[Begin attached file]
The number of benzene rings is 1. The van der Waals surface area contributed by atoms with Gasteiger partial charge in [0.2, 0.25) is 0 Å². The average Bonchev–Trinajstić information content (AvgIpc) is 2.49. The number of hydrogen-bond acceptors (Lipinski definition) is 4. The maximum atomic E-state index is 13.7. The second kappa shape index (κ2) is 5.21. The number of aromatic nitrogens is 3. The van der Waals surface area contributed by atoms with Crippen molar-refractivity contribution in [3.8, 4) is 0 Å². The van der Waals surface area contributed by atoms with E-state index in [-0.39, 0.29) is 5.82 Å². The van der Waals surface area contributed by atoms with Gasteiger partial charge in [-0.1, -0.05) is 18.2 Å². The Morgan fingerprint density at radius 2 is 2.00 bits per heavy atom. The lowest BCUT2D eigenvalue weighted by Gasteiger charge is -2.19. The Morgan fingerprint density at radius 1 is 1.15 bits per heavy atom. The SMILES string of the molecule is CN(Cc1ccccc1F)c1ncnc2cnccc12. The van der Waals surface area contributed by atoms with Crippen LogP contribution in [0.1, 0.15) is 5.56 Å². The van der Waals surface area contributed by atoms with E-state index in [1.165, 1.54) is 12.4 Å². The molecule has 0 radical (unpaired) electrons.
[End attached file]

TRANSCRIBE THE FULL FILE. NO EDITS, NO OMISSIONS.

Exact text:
The number of benzene rings is 1. The van der Waals surface area contributed by atoms with Gasteiger partial charge in [0.2, 0.25) is 0 Å². The average Bonchev–Trinajstić information content (AvgIpc) is 2.49. The number of hydrogen-bond acceptors (Lipinski definition) is 4. The maximum atomic E-state index is 13.7. The second kappa shape index (κ2) is 5.21. The number of aromatic nitrogens is 3. The van der Waals surface area contributed by atoms with Crippen molar-refractivity contribution in [3.8, 4) is 0 Å². The van der Waals surface area contributed by atoms with E-state index in [-0.39, 0.29) is 5.82 Å². The van der Waals surface area contributed by atoms with Gasteiger partial charge in [-0.1, -0.05) is 18.2 Å². The Morgan fingerprint density at radius 2 is 2.00 bits per heavy atom. The lowest BCUT2D eigenvalue weighted by Gasteiger charge is -2.19. The Morgan fingerprint density at radius 1 is 1.15 bits per heavy atom. The SMILES string of the molecule is CN(Cc1ccccc1F)c1ncnc2cnccc12. The van der Waals surface area contributed by atoms with Crippen LogP contribution in [0.1, 0.15) is 5.56 Å². The van der Waals surface area contributed by atoms with E-state index in [1.165, 1.54) is 12.4 Å². The molecule has 0 radical (unpaired) electrons.